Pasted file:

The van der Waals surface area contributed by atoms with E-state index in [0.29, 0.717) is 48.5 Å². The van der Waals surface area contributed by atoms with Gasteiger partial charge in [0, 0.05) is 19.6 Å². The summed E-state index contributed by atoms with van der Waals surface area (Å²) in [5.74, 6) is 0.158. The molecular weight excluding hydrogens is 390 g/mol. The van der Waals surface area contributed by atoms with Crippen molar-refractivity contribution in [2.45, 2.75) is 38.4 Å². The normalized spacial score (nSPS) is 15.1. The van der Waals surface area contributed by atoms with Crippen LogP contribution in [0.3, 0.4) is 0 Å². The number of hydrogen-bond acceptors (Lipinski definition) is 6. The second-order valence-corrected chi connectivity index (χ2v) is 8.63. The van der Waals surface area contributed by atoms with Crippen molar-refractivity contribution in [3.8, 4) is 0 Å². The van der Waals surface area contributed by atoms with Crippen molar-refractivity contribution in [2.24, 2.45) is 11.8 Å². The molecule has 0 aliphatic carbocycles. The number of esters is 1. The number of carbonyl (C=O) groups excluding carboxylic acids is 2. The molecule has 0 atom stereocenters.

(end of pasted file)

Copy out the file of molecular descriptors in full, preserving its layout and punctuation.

The van der Waals surface area contributed by atoms with E-state index in [0.29, 0.717) is 48.5 Å². The van der Waals surface area contributed by atoms with Gasteiger partial charge in [0, 0.05) is 19.6 Å². The summed E-state index contributed by atoms with van der Waals surface area (Å²) in [5.74, 6) is 0.158. The molecular weight excluding hydrogens is 390 g/mol. The van der Waals surface area contributed by atoms with Crippen molar-refractivity contribution in [2.45, 2.75) is 38.4 Å². The normalized spacial score (nSPS) is 15.1. The van der Waals surface area contributed by atoms with Crippen LogP contribution in [0.3, 0.4) is 0 Å². The number of hydrogen-bond acceptors (Lipinski definition) is 6. The second-order valence-corrected chi connectivity index (χ2v) is 8.63. The van der Waals surface area contributed by atoms with Crippen molar-refractivity contribution in [3.8, 4) is 0 Å². The van der Waals surface area contributed by atoms with Crippen molar-refractivity contribution in [2.24, 2.45) is 11.8 Å². The molecule has 0 aliphatic carbocycles. The number of esters is 1. The number of carbonyl (C=O) groups excluding carboxylic acids is 2. The molecule has 0 atom stereocenters.